Friday, June 03, 2011

Death and Other Miscreants

For the last month and a half, I've been working an overnight shift, stocking shelves at America's Largest Organic Retailer. I like the work, but not the schedule. I have learned that staying up all night is not as easy as it was when I was 22 (the last time I worked an overnight shift), and that as the night progresses, I become a little more free. When the sun starts to come up, I become a bit more uninhibited. I sing along to the muzak. I say things I wouldn't normally say. I clapped my hands when a song with clapping in it played on my mp3 player. Fatigue will make you become a slightly different person. Up all night, sleep all day.

I opened up Facebook today and saw death. A dear friend of ours from one of our churches where we served passed away on Monday. His funeral was today. There was a lot of discussion about that, of course. Two other friends mentioned the passing of their fathers: one three years ago, one sixteen years ago. Dr. Jack Kevorkian also died today, apparently. I then found a link from the AV Club with a picture of the tombstone of Leslie Nielsen. O, death. Won't you spare me over to another year.

There is also a lot of rebirth in the air, I suppose. I've been interviewing with churches, and making trips to visit them. I've got a couple of friends who are doing the same. I know some people who are moving, making life changes. We had some unpleasant, private news on the same day we had some great news. Heck, it's the end of spring, after all. It is the season for that sort of thing. Get up, get out, spring is everywhere.

My wife said something I thought was profound, and I immediately agreed. She felt like our break from church ministry has been a vacation from our life. I feel the same way. You know those vacations when you go visit family because you haven't seen them in a while, and you basically just stay around their house for a week because you don't have any money to do anything else? feels exactly like that. A year of that. While working a job. Vacation, gotta get away.

Remember the fatigue I mentioned earlier? And the death? And the change? It's all happening at the same time. In real time, even for us personally. We're hoping to go on to a next chapter in life. It looks a lot like an earlier chapter, except that we are very different people: more confident, less worried, more appreciative, less upset, more at peace. We know, from our earlier discussion on death, that a next chapter is not promised, not guaranteed. But, we also know that change is a constant, if indeed another chapter is given. Change is hard.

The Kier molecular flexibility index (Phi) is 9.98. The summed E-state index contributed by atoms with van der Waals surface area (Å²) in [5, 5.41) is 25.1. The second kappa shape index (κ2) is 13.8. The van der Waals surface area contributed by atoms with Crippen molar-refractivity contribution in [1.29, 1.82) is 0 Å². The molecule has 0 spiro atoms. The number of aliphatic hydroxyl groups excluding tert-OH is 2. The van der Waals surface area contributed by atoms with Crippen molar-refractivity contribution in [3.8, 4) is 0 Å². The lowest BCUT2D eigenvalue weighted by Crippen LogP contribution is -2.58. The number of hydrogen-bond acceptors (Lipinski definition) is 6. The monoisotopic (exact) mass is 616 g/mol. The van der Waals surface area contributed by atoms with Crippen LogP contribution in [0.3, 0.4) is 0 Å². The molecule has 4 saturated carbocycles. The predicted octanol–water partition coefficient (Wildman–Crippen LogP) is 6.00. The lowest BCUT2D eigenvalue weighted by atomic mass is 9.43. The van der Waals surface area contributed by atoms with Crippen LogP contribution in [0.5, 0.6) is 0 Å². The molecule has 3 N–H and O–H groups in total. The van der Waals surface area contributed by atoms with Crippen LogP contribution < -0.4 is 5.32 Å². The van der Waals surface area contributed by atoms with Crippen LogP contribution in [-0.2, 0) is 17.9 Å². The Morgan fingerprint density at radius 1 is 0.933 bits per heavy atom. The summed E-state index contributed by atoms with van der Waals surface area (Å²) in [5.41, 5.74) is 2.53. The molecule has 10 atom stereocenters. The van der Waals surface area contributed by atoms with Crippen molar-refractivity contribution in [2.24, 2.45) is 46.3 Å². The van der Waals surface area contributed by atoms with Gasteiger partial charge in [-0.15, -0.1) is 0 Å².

At the same time, we question more. We speak out more. We know what we want. We also know what we can't have. That's part of being a grown up, you know. Not as many Twix bars, a few more carrot sticks. Easy on the impulse buying, and slowly building up the savings. You have to think more when you get older. You can't rely on youth and time to carry you through. You have to plan, prepare and discuss. Get me ready for it.

"In their hearts humans plan their course, but the LORD establishes their steps." (Proverbs 16:9) We often take comfort in the idea that someone else is in control. But it can be frustrating, too. The concept of the "unknown" has kept humans writing books and songs, making outrageous claims and generally running scared for as long as there has been people. Paul tells us this: "The Lord is near. "Do not be anxious about anything, but in everything, by prayer and petition, with thanksgiving, present your requests to God. And the peace of God, which transcends all understanding, will guard your hearts and your minds in Christ Jesus." (Philippians 4:5a-7) He never says that god will grant those prayers and petitions. He never promises that He will tell us what we want to know. He says God will guard your hears and minds with His peace. That's God's reaction to our asking: not giving us what we wanted, but giving us what we needed: peace of mind.

I'm not going to pretend like I'm totally happy with that all the time. I get it, though. It is very much like eating carrots instead of Twix, or dropping a hundred bucks in a savings account instead of on a new record player (yes, that's right, a RECORD PLAYER!). It's grownup time in the Kingdom. When I have to eat my vegetables, when I have to work the overnight shift, when I have to go through the death of people I love, I don't need more stuff, or a better situation or money: I need peace. The peace that surpasses all understanding. I need it all to be okay in me. Give me love, give me...peace.